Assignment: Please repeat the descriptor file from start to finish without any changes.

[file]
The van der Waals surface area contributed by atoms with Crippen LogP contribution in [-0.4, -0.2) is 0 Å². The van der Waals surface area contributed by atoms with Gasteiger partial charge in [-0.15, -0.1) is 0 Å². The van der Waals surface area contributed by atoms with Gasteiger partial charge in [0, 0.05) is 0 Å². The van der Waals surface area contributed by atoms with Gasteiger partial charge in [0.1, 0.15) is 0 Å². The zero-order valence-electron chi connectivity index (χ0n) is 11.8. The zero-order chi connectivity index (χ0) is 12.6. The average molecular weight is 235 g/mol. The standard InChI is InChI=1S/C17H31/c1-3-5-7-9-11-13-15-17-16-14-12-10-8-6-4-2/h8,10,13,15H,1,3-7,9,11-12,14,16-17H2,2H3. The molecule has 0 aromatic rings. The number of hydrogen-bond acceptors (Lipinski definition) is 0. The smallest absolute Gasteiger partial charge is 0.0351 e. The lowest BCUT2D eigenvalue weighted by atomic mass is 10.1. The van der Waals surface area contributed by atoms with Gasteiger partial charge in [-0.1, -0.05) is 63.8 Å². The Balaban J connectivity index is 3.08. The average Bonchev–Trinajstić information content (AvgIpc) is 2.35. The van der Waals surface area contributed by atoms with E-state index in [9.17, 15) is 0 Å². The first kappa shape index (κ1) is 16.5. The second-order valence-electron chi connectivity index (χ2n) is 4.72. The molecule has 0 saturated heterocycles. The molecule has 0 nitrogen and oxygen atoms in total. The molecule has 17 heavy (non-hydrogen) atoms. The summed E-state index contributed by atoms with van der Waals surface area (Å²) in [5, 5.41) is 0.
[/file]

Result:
The van der Waals surface area contributed by atoms with Crippen LogP contribution in [-0.4, -0.2) is 0 Å². The van der Waals surface area contributed by atoms with Gasteiger partial charge in [-0.15, -0.1) is 0 Å². The van der Waals surface area contributed by atoms with Gasteiger partial charge in [0, 0.05) is 0 Å². The van der Waals surface area contributed by atoms with Gasteiger partial charge in [0.1, 0.15) is 0 Å². The zero-order valence-electron chi connectivity index (χ0n) is 11.8. The zero-order chi connectivity index (χ0) is 12.6. The average molecular weight is 235 g/mol. The standard InChI is InChI=1S/C17H31/c1-3-5-7-9-11-13-15-17-16-14-12-10-8-6-4-2/h8,10,13,15H,1,3-7,9,11-12,14,16-17H2,2H3. The molecule has 0 aromatic rings. The number of hydrogen-bond acceptors (Lipinski definition) is 0. The smallest absolute Gasteiger partial charge is 0.0351 e. The lowest BCUT2D eigenvalue weighted by atomic mass is 10.1. The van der Waals surface area contributed by atoms with Gasteiger partial charge in [-0.1, -0.05) is 63.8 Å². The Balaban J connectivity index is 3.08. The average Bonchev–Trinajstić information content (AvgIpc) is 2.35. The van der Waals surface area contributed by atoms with E-state index in [9.17, 15) is 0 Å². The first kappa shape index (κ1) is 16.5. The second-order valence-electron chi connectivity index (χ2n) is 4.72. The molecule has 0 saturated heterocycles. The molecule has 0 nitrogen and oxygen atoms in total. The molecule has 17 heavy (non-hydrogen) atoms. The summed E-state index contributed by atoms with van der Waals surface area (Å²) in [5, 5.41) is 0.